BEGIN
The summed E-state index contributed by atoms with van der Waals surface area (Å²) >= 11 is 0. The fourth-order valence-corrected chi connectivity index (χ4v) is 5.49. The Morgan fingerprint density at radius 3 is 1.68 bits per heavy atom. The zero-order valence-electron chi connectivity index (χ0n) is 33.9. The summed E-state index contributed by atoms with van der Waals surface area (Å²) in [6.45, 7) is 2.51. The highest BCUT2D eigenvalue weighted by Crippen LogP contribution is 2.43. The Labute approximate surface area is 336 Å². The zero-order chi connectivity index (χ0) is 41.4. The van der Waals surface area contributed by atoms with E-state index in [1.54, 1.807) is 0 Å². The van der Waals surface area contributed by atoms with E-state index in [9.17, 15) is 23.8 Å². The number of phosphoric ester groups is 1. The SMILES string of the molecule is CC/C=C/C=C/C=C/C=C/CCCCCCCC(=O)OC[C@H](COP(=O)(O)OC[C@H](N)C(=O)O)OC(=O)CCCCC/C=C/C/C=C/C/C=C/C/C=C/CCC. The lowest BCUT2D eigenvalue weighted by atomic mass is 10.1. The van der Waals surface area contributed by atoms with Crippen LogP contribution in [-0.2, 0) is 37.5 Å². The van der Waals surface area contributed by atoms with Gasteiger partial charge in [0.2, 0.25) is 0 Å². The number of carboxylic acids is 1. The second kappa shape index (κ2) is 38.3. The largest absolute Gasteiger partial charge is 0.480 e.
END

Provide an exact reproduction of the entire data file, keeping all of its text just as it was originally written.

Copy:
The summed E-state index contributed by atoms with van der Waals surface area (Å²) >= 11 is 0. The fourth-order valence-corrected chi connectivity index (χ4v) is 5.49. The Morgan fingerprint density at radius 3 is 1.68 bits per heavy atom. The zero-order valence-electron chi connectivity index (χ0n) is 33.9. The summed E-state index contributed by atoms with van der Waals surface area (Å²) in [6.45, 7) is 2.51. The highest BCUT2D eigenvalue weighted by Crippen LogP contribution is 2.43. The Labute approximate surface area is 336 Å². The zero-order chi connectivity index (χ0) is 41.4. The van der Waals surface area contributed by atoms with E-state index in [1.54, 1.807) is 0 Å². The van der Waals surface area contributed by atoms with E-state index in [9.17, 15) is 23.8 Å². The number of phosphoric ester groups is 1. The SMILES string of the molecule is CC/C=C/C=C/C=C/C=C/CCCCCCCC(=O)OC[C@H](COP(=O)(O)OC[C@H](N)C(=O)O)OC(=O)CCCCC/C=C/C/C=C/C/C=C/C/C=C/CCC. The lowest BCUT2D eigenvalue weighted by atomic mass is 10.1. The van der Waals surface area contributed by atoms with Crippen LogP contribution in [-0.2, 0) is 37.5 Å². The van der Waals surface area contributed by atoms with Gasteiger partial charge in [0.2, 0.25) is 0 Å². The number of carboxylic acids is 1. The second kappa shape index (κ2) is 38.3. The largest absolute Gasteiger partial charge is 0.480 e.